An analysis of the political economy of the savings and loan crisis helps one to understand
Taxpayers were served poorly by thrift regulators in the 1980s. This poor performance cannot be explained by
The Federal Home Loan Bank Board and the FSLIC, both of which failed in their regulatory tasks, were abolished by the
The Resolution Trust Corporation was created by the FIRREA in order to
FIRREA increased the core-capital leverage requirement for thrift institutions from 3% to
The Federal Deposit Insurance Corporation Improvement Act of 1991
The ability to use the too-big-to-fail policy was curtailed by the passage of the FDICIA. To use this action today, the FDIC must get approval of a two-thirds majority of both the Board of Governors of the Federal Reserve and the directors of the FDIC and also the approval of the
The directive of prompt corrective action means that
FDICIA ________ incentives for banks to hold capital and ________ incentives to take on excessive risk.
How did the increase in the interest rates in the early 80s contribute to the S&L crisis?
Answer: The S&Ls suffered from an interest-rate risk problem. They had many fixed-rate mortgages with low interest rates. As interest rates in the economy began to climb, S&Ls began to lose profitability. Because of deregulation and financial innovation, it became possible for the S&Ls to undertake more risky ventures to try to regain their profitability. Many of them lacked expertise in judging credit risk in the new loan areas resulting in large losses.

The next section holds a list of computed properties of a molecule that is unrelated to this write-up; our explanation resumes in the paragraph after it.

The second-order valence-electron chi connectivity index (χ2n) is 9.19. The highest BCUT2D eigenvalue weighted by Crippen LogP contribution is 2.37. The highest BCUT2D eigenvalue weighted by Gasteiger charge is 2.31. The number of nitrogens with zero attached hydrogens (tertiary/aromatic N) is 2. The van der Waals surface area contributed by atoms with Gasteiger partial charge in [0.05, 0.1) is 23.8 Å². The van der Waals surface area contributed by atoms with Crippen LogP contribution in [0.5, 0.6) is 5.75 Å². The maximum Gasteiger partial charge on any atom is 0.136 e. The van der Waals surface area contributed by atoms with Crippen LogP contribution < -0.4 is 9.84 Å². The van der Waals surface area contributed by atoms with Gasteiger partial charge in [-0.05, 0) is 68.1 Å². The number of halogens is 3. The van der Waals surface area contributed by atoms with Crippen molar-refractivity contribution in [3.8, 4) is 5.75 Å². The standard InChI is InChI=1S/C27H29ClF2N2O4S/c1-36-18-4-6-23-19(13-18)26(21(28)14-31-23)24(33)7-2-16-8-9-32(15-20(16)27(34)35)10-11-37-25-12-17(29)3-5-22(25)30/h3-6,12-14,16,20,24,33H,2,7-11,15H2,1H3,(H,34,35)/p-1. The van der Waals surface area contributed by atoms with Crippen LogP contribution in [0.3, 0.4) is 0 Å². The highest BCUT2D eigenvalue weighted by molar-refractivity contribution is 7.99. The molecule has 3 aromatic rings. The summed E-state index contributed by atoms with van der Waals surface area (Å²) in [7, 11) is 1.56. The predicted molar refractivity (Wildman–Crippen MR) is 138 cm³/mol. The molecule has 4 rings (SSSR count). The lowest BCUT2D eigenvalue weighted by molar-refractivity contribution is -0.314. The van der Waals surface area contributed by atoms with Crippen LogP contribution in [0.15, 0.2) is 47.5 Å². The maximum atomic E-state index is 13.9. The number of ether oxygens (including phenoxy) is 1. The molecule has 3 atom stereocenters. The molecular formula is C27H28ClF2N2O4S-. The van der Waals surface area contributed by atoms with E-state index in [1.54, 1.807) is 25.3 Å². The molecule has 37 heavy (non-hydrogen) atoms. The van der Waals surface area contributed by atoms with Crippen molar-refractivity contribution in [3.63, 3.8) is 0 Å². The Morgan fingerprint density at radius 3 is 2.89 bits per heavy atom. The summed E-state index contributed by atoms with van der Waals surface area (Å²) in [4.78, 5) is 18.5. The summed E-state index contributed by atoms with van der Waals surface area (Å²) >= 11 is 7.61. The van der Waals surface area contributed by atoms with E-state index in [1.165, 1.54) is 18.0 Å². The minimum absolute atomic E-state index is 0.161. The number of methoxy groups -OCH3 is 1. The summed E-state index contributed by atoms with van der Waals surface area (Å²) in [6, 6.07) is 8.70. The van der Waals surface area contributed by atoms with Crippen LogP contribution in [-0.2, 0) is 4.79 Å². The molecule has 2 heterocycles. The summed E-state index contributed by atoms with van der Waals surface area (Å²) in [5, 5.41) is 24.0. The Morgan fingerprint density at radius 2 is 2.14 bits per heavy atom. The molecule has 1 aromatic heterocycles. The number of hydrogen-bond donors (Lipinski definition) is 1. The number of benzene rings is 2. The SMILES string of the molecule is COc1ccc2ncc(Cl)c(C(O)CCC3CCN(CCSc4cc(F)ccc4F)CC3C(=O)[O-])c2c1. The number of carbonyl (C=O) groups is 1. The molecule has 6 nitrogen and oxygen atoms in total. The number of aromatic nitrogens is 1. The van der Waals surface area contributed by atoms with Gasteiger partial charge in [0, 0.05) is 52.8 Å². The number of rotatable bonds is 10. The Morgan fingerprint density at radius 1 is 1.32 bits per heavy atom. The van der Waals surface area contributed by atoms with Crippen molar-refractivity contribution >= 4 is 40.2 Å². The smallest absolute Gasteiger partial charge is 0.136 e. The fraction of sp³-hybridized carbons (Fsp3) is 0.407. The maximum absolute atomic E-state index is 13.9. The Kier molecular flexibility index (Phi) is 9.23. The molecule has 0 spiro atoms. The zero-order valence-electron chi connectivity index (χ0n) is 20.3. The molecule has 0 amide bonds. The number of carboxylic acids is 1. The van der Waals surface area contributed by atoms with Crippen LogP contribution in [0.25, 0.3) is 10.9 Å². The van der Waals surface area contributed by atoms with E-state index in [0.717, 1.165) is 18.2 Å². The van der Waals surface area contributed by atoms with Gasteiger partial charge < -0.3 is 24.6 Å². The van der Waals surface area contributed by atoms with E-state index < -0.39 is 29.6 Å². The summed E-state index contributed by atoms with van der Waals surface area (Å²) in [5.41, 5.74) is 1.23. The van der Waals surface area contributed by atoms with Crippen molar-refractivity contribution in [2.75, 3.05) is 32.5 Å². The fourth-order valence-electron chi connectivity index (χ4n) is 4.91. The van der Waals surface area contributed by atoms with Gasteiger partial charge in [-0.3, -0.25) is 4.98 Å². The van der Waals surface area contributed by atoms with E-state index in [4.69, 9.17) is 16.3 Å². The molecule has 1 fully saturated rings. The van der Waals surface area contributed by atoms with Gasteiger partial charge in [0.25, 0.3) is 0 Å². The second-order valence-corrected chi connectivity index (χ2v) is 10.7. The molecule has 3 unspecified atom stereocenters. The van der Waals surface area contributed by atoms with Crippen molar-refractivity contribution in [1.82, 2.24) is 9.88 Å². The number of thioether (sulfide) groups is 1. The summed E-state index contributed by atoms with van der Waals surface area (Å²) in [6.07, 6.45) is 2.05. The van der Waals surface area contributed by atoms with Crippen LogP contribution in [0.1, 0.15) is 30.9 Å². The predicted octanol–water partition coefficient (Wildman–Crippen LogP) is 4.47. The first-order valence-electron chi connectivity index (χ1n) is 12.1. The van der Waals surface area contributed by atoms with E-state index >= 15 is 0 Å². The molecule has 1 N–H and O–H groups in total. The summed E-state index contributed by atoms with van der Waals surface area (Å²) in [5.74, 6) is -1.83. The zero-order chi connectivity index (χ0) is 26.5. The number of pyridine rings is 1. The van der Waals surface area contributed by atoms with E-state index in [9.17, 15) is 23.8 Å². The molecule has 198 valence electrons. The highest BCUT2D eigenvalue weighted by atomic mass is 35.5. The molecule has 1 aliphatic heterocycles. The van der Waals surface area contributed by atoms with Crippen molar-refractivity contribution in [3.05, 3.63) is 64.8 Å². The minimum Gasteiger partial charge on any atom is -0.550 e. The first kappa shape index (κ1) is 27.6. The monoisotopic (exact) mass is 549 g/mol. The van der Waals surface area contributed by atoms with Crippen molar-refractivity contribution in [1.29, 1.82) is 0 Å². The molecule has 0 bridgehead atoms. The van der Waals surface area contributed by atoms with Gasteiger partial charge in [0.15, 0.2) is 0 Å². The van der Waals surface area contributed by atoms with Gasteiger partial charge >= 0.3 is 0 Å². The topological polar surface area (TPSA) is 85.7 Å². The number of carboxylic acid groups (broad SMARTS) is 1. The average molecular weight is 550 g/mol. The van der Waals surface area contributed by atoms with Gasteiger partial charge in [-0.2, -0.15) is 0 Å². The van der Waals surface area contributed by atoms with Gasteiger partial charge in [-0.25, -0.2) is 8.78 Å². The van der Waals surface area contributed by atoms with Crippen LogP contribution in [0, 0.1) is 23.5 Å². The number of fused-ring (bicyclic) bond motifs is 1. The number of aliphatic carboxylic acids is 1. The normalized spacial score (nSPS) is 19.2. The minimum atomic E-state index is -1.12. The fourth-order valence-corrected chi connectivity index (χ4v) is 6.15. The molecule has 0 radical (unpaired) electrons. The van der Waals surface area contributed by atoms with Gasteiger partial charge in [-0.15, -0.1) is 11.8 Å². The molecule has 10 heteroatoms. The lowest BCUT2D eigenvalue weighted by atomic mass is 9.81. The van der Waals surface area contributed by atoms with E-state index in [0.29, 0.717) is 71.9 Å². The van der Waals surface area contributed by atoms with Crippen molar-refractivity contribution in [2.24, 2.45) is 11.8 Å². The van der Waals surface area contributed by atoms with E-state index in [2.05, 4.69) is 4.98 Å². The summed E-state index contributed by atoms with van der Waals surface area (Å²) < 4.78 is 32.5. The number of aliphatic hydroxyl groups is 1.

The evidence from banking crises in other countries indicates that
All of the following are common to banking crises in different countries EXCEPT
A common element in all of the banking crisis episodes in different countries is
As in the United States, an important factor in the banking crises in Norway, Sweden, and Finland was the
As in the United States, an important factor in the banking crises in Latin America was the
The Argentine banking crisis of 2001 resulted from Argentina's banks being required to
When comparing the banking crisis in the United States to the crises in Latin America, cost to the taxpayers of the government bailouts was
The Japanese banking system went through a cycle of ________ in the 1990s similar to the one that occurred in the U.S. in the 1980s.
China is trying to move its banking system from being strictly ________ owned by having them issue shares overseas.
Banking crises have occurred throughout the world. What similarities do we find when we look at the different countries?
Answer: Financial deregulation with inadequate supervision can lead to increased moral hazard as banks take on more risk. Although deposit insurance was not necessarily a major factor in every country's bank crisis, there was always some kind of government safety net. The presence of the government safety net also leads to increased risk-taking from the banks.